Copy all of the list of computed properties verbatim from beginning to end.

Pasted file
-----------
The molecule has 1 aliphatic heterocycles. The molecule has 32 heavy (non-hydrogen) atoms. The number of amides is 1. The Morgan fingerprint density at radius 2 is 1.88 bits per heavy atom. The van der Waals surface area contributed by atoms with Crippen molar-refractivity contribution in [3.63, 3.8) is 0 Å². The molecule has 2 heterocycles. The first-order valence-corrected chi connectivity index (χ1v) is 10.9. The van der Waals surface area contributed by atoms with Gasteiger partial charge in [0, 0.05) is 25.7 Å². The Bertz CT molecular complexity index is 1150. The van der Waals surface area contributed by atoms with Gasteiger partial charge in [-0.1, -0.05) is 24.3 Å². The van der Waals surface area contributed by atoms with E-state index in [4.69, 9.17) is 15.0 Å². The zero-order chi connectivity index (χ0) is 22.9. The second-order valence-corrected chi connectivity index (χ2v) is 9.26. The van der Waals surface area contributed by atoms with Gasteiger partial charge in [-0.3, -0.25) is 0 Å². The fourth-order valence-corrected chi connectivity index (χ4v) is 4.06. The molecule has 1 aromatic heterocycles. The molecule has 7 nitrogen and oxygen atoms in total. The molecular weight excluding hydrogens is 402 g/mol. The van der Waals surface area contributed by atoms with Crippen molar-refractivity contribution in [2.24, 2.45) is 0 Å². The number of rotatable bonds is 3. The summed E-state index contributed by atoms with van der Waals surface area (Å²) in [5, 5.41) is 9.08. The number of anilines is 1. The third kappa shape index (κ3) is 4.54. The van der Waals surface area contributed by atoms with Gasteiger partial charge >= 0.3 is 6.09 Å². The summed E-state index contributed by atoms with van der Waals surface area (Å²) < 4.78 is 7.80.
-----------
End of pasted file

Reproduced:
The molecule has 1 aliphatic heterocycles. The molecule has 32 heavy (non-hydrogen) atoms. The number of amides is 1. The Morgan fingerprint density at radius 2 is 1.88 bits per heavy atom. The van der Waals surface area contributed by atoms with Crippen molar-refractivity contribution in [3.63, 3.8) is 0 Å². The molecule has 2 heterocycles. The first-order valence-corrected chi connectivity index (χ1v) is 10.9. The van der Waals surface area contributed by atoms with Gasteiger partial charge in [0, 0.05) is 25.7 Å². The Bertz CT molecular complexity index is 1150. The van der Waals surface area contributed by atoms with Gasteiger partial charge in [-0.1, -0.05) is 24.3 Å². The van der Waals surface area contributed by atoms with E-state index in [4.69, 9.17) is 15.0 Å². The zero-order chi connectivity index (χ0) is 22.9. The second-order valence-corrected chi connectivity index (χ2v) is 9.26. The van der Waals surface area contributed by atoms with Gasteiger partial charge in [-0.3, -0.25) is 0 Å². The fourth-order valence-corrected chi connectivity index (χ4v) is 4.06. The molecule has 1 aromatic heterocycles. The molecule has 7 nitrogen and oxygen atoms in total. The molecular weight excluding hydrogens is 402 g/mol. The van der Waals surface area contributed by atoms with Crippen molar-refractivity contribution in [2.24, 2.45) is 0 Å². The number of rotatable bonds is 3. The summed E-state index contributed by atoms with van der Waals surface area (Å²) in [5, 5.41) is 9.08. The number of anilines is 1. The third kappa shape index (κ3) is 4.54. The van der Waals surface area contributed by atoms with Gasteiger partial charge >= 0.3 is 6.09 Å². The summed E-state index contributed by atoms with van der Waals surface area (Å²) < 4.78 is 7.80.